Sudden Cardiac Arrest

Number for Central Park AED – 341-465-9495

Sudden Cardiac Arrest training can be completed at the following link –

Sudden cardiac arrest is the number one cause of death in the United States. It takes the lives of almost 400,000 men and women. That is more than breast cancer, lung cancer, stroke and AIDS combined. But Sudden Cardiac Arrest is not just an adult thing. It is the #1 cause of death of student athletes. It takes the lives of thousands of students every single year.

Sudden Cardiac Arrest is what happens when the heart stops beating, suddenly and unexpectedly. Out of nowhere, the heart just stops pumping blood.

This is caused by one of two problems: There may be an electrical problem. For instance, there is an extra electrical pathway, and the rhythm gets interrupted. There may be a structural problem: The heart may be too big, or the chambers and valves are in the wrong place. As a result, the heart cannot function properly. Fortunately, most of these conditions can be treated. Some students will take medication. Some may have to quit sports. For the more severe conditions, a student may need a medical procedure, medical device, or surgery.

These are warning signs of conditions can lead to sudden cardiac arrest:

  1. Fainting or seizures during exercise
  2. Unexplained shortness of breath
  3. A racing heart
  4. Dizziness
  5. Chest Pains
  6. Extreme Fatigue

1: Fainting or Seizures During Exercise

Fainting during exercise is the #1 warning sign of sudden cardiac arrest. Do not assume that the player is passing out from the heat, exhaustion, or dehydration. Additionally, if a player collapses and begins to shake, do not assume it is a seizure. Sudden cardiac arrest can cause victims to shake too. If there is no evidence of head trauma, you should assume that the player is in sudden cardiac arrest.

2: Unexplained Shortness of Breath

If players are working hard, then certainly they will be out of breath, temporarily. If they are in good shape, they will recover quickly. However, if a player cannot catch their breath, or always seems winded, this could be a sign.

3: Racing Heart.

During practice or a game, a player’s heart is going to beat fast. However, the heart should slow down in due time. If a player’s heart is racing, it feels like it is beating out of their chest, or it is really fast at the wrong time, like when they are sitting on the bench.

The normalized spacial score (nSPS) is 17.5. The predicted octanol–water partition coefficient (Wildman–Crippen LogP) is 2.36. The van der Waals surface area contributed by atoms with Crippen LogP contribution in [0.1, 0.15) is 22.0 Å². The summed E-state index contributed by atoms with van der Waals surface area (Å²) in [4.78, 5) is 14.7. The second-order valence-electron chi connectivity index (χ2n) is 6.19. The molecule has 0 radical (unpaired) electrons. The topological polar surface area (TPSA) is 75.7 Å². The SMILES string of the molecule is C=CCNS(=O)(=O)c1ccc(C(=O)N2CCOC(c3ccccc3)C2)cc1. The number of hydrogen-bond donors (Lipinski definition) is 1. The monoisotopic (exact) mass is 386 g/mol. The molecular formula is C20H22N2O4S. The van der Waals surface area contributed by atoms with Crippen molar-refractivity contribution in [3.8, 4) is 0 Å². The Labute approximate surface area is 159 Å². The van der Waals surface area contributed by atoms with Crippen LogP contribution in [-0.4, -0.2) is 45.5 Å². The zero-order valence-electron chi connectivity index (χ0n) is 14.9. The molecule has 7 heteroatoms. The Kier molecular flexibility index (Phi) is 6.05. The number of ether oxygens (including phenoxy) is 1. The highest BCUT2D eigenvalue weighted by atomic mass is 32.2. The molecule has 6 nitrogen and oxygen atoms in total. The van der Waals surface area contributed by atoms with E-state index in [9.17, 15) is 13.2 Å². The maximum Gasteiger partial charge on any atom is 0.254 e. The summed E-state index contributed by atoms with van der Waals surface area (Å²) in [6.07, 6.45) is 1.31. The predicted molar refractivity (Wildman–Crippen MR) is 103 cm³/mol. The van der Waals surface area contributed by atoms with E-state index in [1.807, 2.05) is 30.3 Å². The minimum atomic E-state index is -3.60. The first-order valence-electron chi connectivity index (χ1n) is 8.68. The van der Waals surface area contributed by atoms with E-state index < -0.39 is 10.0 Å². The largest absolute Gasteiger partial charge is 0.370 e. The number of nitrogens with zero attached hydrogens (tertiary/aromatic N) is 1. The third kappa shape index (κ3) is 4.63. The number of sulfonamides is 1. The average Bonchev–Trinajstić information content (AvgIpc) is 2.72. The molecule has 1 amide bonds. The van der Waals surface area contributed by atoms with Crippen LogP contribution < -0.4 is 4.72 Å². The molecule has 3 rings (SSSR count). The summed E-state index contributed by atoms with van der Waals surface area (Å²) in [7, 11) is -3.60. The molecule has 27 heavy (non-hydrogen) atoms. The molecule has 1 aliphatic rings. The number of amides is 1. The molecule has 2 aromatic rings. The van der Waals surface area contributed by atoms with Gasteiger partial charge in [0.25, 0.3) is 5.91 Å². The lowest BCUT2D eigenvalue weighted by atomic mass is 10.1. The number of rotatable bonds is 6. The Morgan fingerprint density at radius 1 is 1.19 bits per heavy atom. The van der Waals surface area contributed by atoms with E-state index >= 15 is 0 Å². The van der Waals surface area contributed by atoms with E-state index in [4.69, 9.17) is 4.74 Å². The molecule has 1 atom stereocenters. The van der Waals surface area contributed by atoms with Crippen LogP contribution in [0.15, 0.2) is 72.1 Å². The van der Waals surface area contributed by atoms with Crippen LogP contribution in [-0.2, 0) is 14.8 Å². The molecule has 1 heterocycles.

4: Dizziness

A player who is repeatedly dizzy may be experiencing a warning sign of sudden cardiac arrest.

5: Chest Pains

A player who complains about chest pains should be examined. Chest pains are not the same thing as cramps.

6: Extreme Fatigue

Players will be tired after a practice or game. However, this player is always tired, or consistently more tired than her teammates.

These are the six warning signs to remember. Please watch out for them during practice and games.

If a player collapses unexpectedly, and is not responsive, assume that they are in sudden cardiac arrest. This MUST BE your response.

  1. Call 911
  2. Send for an AED
  3. Start Chest Compression’s
    •  CPR uses compression’s to keep the blood circulating through the body until emergency help arrives. You should begin chest compression’s immediately.
    • Cardiopulmonary resuscitation (CPR), is the act of pushing on a chest when the heart is not beating (or pumping). When the heart works properly, it circulates blood and oxygen throughout the body. When you’re in cardiac arrest, it is not and our hands need to be the pump. Place your hands in the center of the chest, clasp them together, straighten your arms, lock your elbows, and push hard and fast, using your upper body.
    • CPR Jukebox –

Be aware of:

  1. The two types of conditions that cause sudden cardiac arrest;
  2. The six warning signs of conditions that lead to sudden cardiac arrest;
  3. The game plan if your student collapses.

For further education and resources –

For information on how to protect student-athletes from Sudden Cardiac Arrest, go to

Heart Health Parents and Players Fact Sheet

Heart Health Parents and Players